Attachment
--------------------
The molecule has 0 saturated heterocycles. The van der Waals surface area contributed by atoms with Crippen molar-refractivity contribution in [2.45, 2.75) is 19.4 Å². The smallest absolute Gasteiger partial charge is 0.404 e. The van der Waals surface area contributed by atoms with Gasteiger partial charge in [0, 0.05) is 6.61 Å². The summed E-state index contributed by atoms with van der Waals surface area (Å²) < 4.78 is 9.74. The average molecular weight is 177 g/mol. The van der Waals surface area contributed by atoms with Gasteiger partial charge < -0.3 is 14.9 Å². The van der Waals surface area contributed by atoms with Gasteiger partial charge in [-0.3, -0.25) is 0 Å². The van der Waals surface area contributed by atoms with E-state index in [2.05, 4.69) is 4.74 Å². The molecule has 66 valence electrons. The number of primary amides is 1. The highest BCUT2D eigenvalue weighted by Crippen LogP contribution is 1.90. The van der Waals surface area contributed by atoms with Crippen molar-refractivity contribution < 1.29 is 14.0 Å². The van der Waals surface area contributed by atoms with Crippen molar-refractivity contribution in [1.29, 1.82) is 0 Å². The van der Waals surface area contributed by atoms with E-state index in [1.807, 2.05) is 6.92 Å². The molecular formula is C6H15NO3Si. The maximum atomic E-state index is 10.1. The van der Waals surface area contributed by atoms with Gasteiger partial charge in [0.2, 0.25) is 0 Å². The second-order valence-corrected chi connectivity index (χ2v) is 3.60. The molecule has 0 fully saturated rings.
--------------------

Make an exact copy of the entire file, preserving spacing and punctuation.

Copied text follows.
The molecule has 0 saturated heterocycles. The van der Waals surface area contributed by atoms with Crippen molar-refractivity contribution in [2.45, 2.75) is 19.4 Å². The smallest absolute Gasteiger partial charge is 0.404 e. The van der Waals surface area contributed by atoms with Gasteiger partial charge in [0, 0.05) is 6.61 Å². The summed E-state index contributed by atoms with van der Waals surface area (Å²) < 4.78 is 9.74. The average molecular weight is 177 g/mol. The van der Waals surface area contributed by atoms with Gasteiger partial charge < -0.3 is 14.9 Å². The van der Waals surface area contributed by atoms with Gasteiger partial charge in [-0.3, -0.25) is 0 Å². The van der Waals surface area contributed by atoms with E-state index in [2.05, 4.69) is 4.74 Å². The molecule has 66 valence electrons. The number of primary amides is 1. The highest BCUT2D eigenvalue weighted by Crippen LogP contribution is 1.90. The van der Waals surface area contributed by atoms with Crippen molar-refractivity contribution < 1.29 is 14.0 Å². The van der Waals surface area contributed by atoms with Crippen molar-refractivity contribution in [1.29, 1.82) is 0 Å². The van der Waals surface area contributed by atoms with E-state index in [1.807, 2.05) is 6.92 Å². The molecular formula is C6H15NO3Si. The maximum atomic E-state index is 10.1. The van der Waals surface area contributed by atoms with Gasteiger partial charge in [0.2, 0.25) is 0 Å². The second-order valence-corrected chi connectivity index (χ2v) is 3.60. The molecule has 0 fully saturated rings.